The Importance of Letting Anger Go
Do you ever wake up angry?
Like really angry, and without any real reason? Then everything you do seems to attract a cascade of situations that keep you boiling up inside?
Or maybe you do have a reason. Something is going on in your life that you can’t seem to get beyond. Or perhaps it’s a combo. I mean there is a lot going on in this chaotic muddled world and it’s easy to find something to be angry about.
That was me this morning. I woke up irritable. It was pouring down rain, gloomy, and I found myself stuck behind the slowest drivers on the road no matter which lane I chose. I arrived for my morning swim late and the pool was already full. I took time to stretch and breathe so I could assess which lane to approach. I decided on the lane with one lady who promptly told me that she felt uncomfortable sharing her lane and to choose another.
I was taken aback. In all my years of swimming, I have only once been told to leave a swim lane, and that was from an old lady we revered to as “the wart” when I was 12 years old. I felt rejected, attacked, and caught off guard. So I did what any kind, civil, caring adult would do; I smiled, said okay, and moved into the next lane over.
I proceeded to swim with a certain amount of aggression. How dare she! Who does she think she is? I grew up at this pool and I’m here all the time! Swimmers aren’t nasty people! Does she think I’m gonna slow her down? I’ll show her who’s slow.
And that is how the next hour of my life went: Angry swimming because someone didn’t want to share their lane.
Ask Yourself: Can I Let This Go?
As I was changing, more relaxed, I started to realize how irrational I was being. I don’t know this lady. We are still in a COVID situation. She might have special needs or feel anxious to have another swimmer in the lane. She has left the pool, the situation (was it even a situation?) is over yet I keep rumbling on in my head.
How silly, I thought, because I know one thing for certain, and that is that whatever her issue was it has nothing to do with me.
You’ve done this, right?
Instead of just moving along from a casual encounter you start in on the situation. Instead of rationalizing that this has nothing to do with you, your ego decides to have a field day full of sweet revenge for a stranger who said or did something that didn’t sit right.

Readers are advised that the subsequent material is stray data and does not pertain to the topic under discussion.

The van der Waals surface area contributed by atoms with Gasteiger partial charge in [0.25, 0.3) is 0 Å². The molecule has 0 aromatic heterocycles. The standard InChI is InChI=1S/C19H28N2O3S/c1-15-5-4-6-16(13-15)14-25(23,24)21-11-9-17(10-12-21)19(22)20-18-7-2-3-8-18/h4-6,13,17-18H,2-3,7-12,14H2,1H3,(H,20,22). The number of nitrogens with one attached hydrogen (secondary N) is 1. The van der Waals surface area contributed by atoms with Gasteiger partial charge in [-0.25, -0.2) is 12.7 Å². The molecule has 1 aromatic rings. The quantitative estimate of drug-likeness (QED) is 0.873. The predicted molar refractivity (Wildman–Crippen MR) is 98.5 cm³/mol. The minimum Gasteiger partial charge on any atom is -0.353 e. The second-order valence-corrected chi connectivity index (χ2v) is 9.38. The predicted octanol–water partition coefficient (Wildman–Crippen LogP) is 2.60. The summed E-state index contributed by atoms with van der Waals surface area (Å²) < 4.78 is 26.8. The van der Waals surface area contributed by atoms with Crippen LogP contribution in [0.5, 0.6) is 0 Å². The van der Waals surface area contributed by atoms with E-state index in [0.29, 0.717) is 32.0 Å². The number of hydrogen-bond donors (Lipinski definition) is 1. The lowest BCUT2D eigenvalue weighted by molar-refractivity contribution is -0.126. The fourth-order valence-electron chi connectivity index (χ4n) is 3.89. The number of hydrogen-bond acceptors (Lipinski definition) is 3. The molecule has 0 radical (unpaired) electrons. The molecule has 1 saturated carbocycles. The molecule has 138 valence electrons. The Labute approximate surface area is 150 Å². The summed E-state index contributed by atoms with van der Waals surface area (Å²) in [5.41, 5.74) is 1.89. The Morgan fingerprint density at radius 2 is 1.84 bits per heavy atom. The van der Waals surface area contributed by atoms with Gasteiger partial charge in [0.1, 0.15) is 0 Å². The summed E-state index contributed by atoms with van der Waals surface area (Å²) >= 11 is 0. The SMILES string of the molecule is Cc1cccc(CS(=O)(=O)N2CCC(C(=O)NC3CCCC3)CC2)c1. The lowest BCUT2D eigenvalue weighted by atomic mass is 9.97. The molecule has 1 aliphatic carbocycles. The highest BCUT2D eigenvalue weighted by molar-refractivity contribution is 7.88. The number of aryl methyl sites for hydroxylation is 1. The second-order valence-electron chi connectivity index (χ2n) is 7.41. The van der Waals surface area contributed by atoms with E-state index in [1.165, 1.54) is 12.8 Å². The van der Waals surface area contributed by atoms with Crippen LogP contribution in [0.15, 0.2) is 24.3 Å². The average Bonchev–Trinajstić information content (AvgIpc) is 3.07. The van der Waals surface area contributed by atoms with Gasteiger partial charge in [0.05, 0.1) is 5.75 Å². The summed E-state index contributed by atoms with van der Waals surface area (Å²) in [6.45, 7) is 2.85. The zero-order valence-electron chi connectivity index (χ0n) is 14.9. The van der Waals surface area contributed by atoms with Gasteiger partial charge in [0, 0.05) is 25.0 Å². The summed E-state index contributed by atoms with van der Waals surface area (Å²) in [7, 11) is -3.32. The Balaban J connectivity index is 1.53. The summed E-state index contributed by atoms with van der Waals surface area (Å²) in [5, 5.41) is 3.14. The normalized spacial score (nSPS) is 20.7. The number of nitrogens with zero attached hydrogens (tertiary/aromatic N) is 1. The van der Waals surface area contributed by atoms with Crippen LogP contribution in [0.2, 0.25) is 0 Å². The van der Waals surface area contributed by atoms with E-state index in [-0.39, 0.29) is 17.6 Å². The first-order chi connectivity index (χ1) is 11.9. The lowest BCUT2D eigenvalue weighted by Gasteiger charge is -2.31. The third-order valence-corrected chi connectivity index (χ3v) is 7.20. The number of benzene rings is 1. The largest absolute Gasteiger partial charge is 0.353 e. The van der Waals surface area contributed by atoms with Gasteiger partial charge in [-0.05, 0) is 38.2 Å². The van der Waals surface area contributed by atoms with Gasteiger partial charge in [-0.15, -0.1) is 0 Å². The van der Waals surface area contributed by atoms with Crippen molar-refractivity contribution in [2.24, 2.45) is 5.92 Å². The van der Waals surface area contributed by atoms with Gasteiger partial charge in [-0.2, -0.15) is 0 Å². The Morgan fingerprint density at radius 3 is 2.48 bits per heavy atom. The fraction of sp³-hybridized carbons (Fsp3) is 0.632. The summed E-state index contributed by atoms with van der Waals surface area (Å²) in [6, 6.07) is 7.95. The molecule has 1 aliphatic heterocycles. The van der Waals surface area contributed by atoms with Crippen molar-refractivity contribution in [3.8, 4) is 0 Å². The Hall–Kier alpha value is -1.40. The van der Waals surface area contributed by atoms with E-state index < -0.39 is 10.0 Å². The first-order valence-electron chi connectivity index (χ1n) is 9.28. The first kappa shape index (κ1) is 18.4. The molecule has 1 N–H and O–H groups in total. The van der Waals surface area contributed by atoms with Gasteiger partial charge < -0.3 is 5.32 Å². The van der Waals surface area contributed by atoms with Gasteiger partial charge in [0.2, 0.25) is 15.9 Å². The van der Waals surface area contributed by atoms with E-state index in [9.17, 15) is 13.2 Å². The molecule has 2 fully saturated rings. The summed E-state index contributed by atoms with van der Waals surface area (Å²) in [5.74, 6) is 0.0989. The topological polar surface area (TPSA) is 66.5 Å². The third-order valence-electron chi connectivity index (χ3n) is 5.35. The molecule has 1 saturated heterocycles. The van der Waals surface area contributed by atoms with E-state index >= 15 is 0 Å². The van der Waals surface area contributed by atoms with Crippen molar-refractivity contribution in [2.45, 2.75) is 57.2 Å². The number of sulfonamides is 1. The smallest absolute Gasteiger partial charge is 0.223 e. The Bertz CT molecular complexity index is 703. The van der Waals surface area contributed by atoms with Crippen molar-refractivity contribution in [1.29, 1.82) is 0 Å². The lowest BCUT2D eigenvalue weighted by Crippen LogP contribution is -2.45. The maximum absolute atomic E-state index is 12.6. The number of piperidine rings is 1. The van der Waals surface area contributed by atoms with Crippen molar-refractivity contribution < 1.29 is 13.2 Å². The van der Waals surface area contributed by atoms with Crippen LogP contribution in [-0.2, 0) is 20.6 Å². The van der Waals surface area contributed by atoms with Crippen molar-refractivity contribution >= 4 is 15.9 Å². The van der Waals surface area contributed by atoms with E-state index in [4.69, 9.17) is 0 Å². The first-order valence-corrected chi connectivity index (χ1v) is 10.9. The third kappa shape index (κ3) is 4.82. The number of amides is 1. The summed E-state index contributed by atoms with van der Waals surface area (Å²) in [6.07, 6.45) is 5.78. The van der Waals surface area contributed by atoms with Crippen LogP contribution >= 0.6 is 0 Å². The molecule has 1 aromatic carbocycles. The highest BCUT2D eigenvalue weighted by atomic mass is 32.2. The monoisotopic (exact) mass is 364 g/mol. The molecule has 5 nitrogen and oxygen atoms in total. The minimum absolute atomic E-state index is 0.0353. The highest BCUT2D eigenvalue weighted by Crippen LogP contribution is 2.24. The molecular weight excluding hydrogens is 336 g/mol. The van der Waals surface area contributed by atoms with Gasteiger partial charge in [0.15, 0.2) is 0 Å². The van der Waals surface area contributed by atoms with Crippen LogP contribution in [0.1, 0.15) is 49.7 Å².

But because you are a caring individual you harbor that shit.
You stuff it all in because you don’t want to…
- seem rude
- be rejected
- feel judged or
- get singled out
You Are Not Alone
We’ve all felt some version of this and most of the time it’s subconscious. Often we might not realize these feelings until later when we can see the whole situation.
Instead, we just let things simmer because they seem small or irrational or not worth making a scene.
This is the problem: when we don’t process the anger we feel, we carry it around in our bodies.
We stuff it down because we are nice people and anger is not an option.
Whether you picked these thoughts up from your family or school or life experience, we all know how terrible it feels to be singled out in ways that make us feel threatened, uncomfortable, or irrationally unimportant. We understand the consequences and know how harmful anger can be. This makes our feelings of anger incredibly tricky.
We suppress and suppress and let outside beliefs and values bury into our minds. We don’t want to offend or be challenged by someone else. But by not speaking up or standing up and voicing your opinions you are devaluing your own right to be seen and heard. Our voice becomes smaller and smaller, then one day you are at the pool and let a silly comment ruin your workout.
Anger is a completely normal emotion. A very powerful one and one that we have been told is bad. Although unmanaged anger is bad, the emotion itself is a signal that something is off. Typically it reflects something in your outer world not aligning with a belief you have about how the world is supposed to be.